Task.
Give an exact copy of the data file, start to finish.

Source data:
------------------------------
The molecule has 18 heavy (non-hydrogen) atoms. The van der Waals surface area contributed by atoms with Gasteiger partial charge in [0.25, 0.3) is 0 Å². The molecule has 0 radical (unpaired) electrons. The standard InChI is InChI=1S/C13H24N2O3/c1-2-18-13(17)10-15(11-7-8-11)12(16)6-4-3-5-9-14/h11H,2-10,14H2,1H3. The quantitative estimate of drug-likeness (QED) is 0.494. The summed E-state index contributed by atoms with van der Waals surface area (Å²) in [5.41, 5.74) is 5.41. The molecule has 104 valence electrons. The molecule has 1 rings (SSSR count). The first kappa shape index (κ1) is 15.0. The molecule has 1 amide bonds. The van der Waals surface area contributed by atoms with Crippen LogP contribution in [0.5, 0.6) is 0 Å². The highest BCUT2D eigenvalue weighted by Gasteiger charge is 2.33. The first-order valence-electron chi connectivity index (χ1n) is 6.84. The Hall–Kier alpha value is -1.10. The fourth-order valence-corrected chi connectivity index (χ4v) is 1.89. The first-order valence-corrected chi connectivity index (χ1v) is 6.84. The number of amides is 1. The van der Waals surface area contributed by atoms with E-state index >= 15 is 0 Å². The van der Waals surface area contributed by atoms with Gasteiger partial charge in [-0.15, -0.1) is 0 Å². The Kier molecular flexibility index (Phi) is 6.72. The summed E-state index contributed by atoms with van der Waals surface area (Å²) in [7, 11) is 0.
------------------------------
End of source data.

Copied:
The molecule has 18 heavy (non-hydrogen) atoms. The van der Waals surface area contributed by atoms with Gasteiger partial charge in [0.25, 0.3) is 0 Å². The molecule has 0 radical (unpaired) electrons. The standard InChI is InChI=1S/C13H24N2O3/c1-2-18-13(17)10-15(11-7-8-11)12(16)6-4-3-5-9-14/h11H,2-10,14H2,1H3. The quantitative estimate of drug-likeness (QED) is 0.494. The summed E-state index contributed by atoms with van der Waals surface area (Å²) in [5.41, 5.74) is 5.41. The molecule has 104 valence electrons. The molecule has 1 rings (SSSR count). The first kappa shape index (κ1) is 15.0. The molecule has 1 amide bonds. The van der Waals surface area contributed by atoms with Crippen LogP contribution in [0.5, 0.6) is 0 Å². The highest BCUT2D eigenvalue weighted by Gasteiger charge is 2.33. The first-order valence-electron chi connectivity index (χ1n) is 6.84. The Hall–Kier alpha value is -1.10. The fourth-order valence-corrected chi connectivity index (χ4v) is 1.89. The first-order valence-corrected chi connectivity index (χ1v) is 6.84. The number of amides is 1. The van der Waals surface area contributed by atoms with E-state index >= 15 is 0 Å². The van der Waals surface area contributed by atoms with Gasteiger partial charge in [-0.15, -0.1) is 0 Å². The Kier molecular flexibility index (Phi) is 6.72. The summed E-state index contributed by atoms with van der Waals surface area (Å²) in [7, 11) is 0.